Satellite imagery shows the extensive sea ice surrounding St. Lawrence Island. Very close pack ice consisting of first year thin to first year thick ice has consolidated along the northern coastline of the island. It is likely that the ice in this offshore region has formed ridges while buckling due to the wind stress. It may be grounded in some locations. A narrow polyna, 4 to 7 miles wide, is present along the southern shoreline of the island, however due to the very cold temperatures areas of open water are refreezing rapidly with new and young ice forming. The shorefast ice is beginning to destabilize and very small areas of shorefast ice on the southern shoreline have broken away in the past week.
Onshore wind flow the past week has highly consolidated the ice beyond the coastline from Wales to Shishmaref. The offshore consolidated pack ice consists of young to first year thick ice. No leads or polynas are currently present offshore. North of the Diomede Islands lies a region of very close pack ice consisting of young to first year thick ice. The shorefast ice extent along the coast varies from 6 miles off Shishmaref to 22 miles off Ikpek to 12 miles off Mugisitokiwik.
A low pressure system will move through the Chukchi Sea Friday into Saturday (13 April) with southwest winds of 10 to 20 mph (7-15 knots) before high pressure returns Sunday with light winds. The westerly flow near St. Lawrence Island will aid in closing the polyna off the southern coastline. A few small leads may form beyond the shorefast ice from Wales to Shishmaref Friday into early Saturday due to the offshore wind flow. As winds decrease and temperatures drop on Sunday, leads will refreeze, and areas of new and young ice will increase in thickness. The high pressure will shift to the Beaufort Sea Monday (15 April) with winds increasing from the south at 15-20 mph (10-15 knots). Another low pressure system will move out of the Arctic Tuesday (16 April) and weaken as it moves into the Norton Sound Tuesday night with winds switching to the north at 10-15 mph (5-10 knots). A narrow polyna may once again form along the southern shoreline of St. Lawrence Island on Tuesday, remaining open near shore with new and young ice continuing to form as winds decrease. Weak high pressure remains over the Beaufort Sea through Monday the 22nd, with light winds (<15 mph or <10 mph). Temperatures during this period will be below normal with overnight low temperatures in the 5 below to 15 below range through this weekend and barely in the single digits through the next week. Daytime high temperatures will most likely remain in the teens. Overall the area from Wales to Shishmaref will see minimal changes to the sea ice conditions.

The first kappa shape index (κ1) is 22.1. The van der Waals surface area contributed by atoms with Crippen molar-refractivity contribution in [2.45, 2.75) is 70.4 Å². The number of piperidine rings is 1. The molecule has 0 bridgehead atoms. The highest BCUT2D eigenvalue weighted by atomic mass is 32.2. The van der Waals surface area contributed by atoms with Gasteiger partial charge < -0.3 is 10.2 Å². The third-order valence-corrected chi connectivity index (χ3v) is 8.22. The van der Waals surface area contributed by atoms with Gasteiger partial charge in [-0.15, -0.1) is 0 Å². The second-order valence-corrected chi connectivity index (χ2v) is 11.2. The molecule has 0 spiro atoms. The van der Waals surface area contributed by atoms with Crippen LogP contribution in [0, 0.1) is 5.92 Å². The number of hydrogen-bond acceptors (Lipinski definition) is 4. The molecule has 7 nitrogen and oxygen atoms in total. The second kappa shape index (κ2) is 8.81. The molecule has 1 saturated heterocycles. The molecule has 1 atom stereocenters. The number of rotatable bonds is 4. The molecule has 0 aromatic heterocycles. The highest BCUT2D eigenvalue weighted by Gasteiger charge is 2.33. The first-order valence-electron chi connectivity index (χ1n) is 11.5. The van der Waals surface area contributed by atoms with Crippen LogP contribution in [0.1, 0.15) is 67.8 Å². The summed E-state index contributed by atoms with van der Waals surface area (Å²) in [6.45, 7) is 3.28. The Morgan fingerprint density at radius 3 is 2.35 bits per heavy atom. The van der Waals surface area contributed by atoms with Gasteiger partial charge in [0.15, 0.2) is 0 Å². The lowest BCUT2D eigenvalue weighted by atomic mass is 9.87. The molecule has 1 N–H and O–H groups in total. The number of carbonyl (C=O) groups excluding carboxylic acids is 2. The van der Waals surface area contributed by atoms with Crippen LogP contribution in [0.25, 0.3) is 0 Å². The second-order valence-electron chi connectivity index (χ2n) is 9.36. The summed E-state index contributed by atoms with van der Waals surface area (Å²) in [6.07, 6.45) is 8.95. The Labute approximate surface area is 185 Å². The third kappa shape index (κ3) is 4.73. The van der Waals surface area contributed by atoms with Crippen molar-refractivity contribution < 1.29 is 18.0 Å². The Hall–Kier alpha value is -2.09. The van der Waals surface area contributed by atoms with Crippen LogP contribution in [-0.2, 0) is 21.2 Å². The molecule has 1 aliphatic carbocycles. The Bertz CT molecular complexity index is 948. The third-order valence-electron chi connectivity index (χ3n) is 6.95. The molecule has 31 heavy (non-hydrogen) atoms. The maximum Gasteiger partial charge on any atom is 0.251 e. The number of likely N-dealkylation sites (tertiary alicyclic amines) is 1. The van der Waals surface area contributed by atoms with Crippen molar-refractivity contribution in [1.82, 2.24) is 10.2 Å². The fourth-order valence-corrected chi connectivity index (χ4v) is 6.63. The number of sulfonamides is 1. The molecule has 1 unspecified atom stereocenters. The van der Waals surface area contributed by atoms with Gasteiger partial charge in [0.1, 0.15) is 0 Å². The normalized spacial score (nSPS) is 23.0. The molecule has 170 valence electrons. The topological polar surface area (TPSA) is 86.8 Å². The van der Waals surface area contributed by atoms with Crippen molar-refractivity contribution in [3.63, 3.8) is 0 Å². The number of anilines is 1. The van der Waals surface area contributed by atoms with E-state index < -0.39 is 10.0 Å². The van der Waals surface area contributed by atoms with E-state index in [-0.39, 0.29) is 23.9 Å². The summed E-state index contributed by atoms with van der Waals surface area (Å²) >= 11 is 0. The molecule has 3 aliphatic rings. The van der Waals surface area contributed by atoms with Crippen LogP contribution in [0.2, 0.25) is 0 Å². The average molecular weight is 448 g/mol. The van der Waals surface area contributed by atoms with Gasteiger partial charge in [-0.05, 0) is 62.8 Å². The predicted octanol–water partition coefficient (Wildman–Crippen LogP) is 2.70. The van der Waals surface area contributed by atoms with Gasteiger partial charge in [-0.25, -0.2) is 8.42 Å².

14 April 2013 - Hajo Eicken, UAF
During a field visit to Wales, our group was able to sample the shorefast ice along the coast from Cape Mountain to a site 10 km north of Wales. Thickness of the level ice is around 0.9 to 1.0 m (3 ft to 3 ft 4 in), with 0.2 to 0.4 m of snow (8 to 16 in). This is at the very low end of the range of thicknesses measured here in the past 6 years. Last year the ice was thicker by about 1/3. Also, much of the shorefast ice is smooth with little deformation. Local experts expect break-up of the shorefast ice to proceed more quickly than normal because of these conditions.
A boat launch site is being put in by the community; access to the edge of the shorefast ice is comparatively straightforward because of the lack of rough ice. A visit to the shorefast ice edge on 13 April showed a group of about a dozen bearded seals resting on ice. The ice was setting north with the current at about 1 knot and weak easterly winds were keeping a small lead open. On 14 April the lead was mostly closed.
12 April 2013 - Winton Weyapuk, Jr.
This past week we've had mainly northerly and northeasterly winds which have kept a lead open along the shorefast ice edge with open water towards the southeast. The open lead ended in a corner a few miles north of Wales. Yesterday, 11 April, would have been a good day to launch boats and the lead showed near optimal conditions for hunting. South and southeasterly winds will probably keep the lead closed until the wind shifts again to the north and northeast.
11 April 2013 - Curtis Nayokpuk
We have seen open water past the shorefast ice 5-7 miles out and it was confirmed via satellite images. Over the course of the winter the monthly southerly and southeasterly winds show thick ice moving out and open water freezing in a thin layer all the way from the Wales Shoal to Kotzebue Sound. It will be an early spring hunt if the leads stay open due to the thin ice.